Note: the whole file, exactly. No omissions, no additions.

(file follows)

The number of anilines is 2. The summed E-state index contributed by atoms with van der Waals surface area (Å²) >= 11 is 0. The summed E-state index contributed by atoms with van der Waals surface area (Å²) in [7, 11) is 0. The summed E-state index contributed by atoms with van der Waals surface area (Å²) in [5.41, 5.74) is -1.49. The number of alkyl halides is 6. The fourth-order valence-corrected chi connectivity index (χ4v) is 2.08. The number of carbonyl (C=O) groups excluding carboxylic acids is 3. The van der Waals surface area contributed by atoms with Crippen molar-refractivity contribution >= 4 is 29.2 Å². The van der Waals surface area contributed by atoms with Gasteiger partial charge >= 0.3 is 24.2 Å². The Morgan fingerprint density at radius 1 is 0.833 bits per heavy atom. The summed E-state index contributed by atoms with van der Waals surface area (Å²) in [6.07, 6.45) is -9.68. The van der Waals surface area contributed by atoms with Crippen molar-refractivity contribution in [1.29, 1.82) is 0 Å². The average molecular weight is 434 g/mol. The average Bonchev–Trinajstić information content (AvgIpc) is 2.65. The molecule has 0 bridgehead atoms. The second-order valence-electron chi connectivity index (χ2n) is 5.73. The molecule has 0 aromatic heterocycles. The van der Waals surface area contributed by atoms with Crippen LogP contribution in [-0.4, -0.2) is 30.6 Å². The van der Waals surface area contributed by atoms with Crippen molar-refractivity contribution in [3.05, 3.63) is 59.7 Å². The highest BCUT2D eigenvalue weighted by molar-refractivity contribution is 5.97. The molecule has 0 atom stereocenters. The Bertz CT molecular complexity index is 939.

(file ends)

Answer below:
The number of anilines is 2. The summed E-state index contributed by atoms with van der Waals surface area (Å²) >= 11 is 0. The summed E-state index contributed by atoms with van der Waals surface area (Å²) in [7, 11) is 0. The summed E-state index contributed by atoms with van der Waals surface area (Å²) in [5.41, 5.74) is -1.49. The number of alkyl halides is 6. The fourth-order valence-corrected chi connectivity index (χ4v) is 2.08. The number of carbonyl (C=O) groups excluding carboxylic acids is 3. The van der Waals surface area contributed by atoms with Crippen molar-refractivity contribution >= 4 is 29.2 Å². The van der Waals surface area contributed by atoms with Gasteiger partial charge >= 0.3 is 24.2 Å². The Morgan fingerprint density at radius 1 is 0.833 bits per heavy atom. The summed E-state index contributed by atoms with van der Waals surface area (Å²) in [6.07, 6.45) is -9.68. The van der Waals surface area contributed by atoms with Crippen molar-refractivity contribution in [1.29, 1.82) is 0 Å². The average molecular weight is 434 g/mol. The average Bonchev–Trinajstić information content (AvgIpc) is 2.65. The molecule has 0 bridgehead atoms. The second-order valence-electron chi connectivity index (χ2n) is 5.73. The molecule has 0 aromatic heterocycles. The van der Waals surface area contributed by atoms with Crippen LogP contribution in [-0.4, -0.2) is 30.6 Å². The van der Waals surface area contributed by atoms with Crippen molar-refractivity contribution in [3.05, 3.63) is 59.7 Å². The highest BCUT2D eigenvalue weighted by molar-refractivity contribution is 5.97. The molecule has 0 atom stereocenters. The Bertz CT molecular complexity index is 939.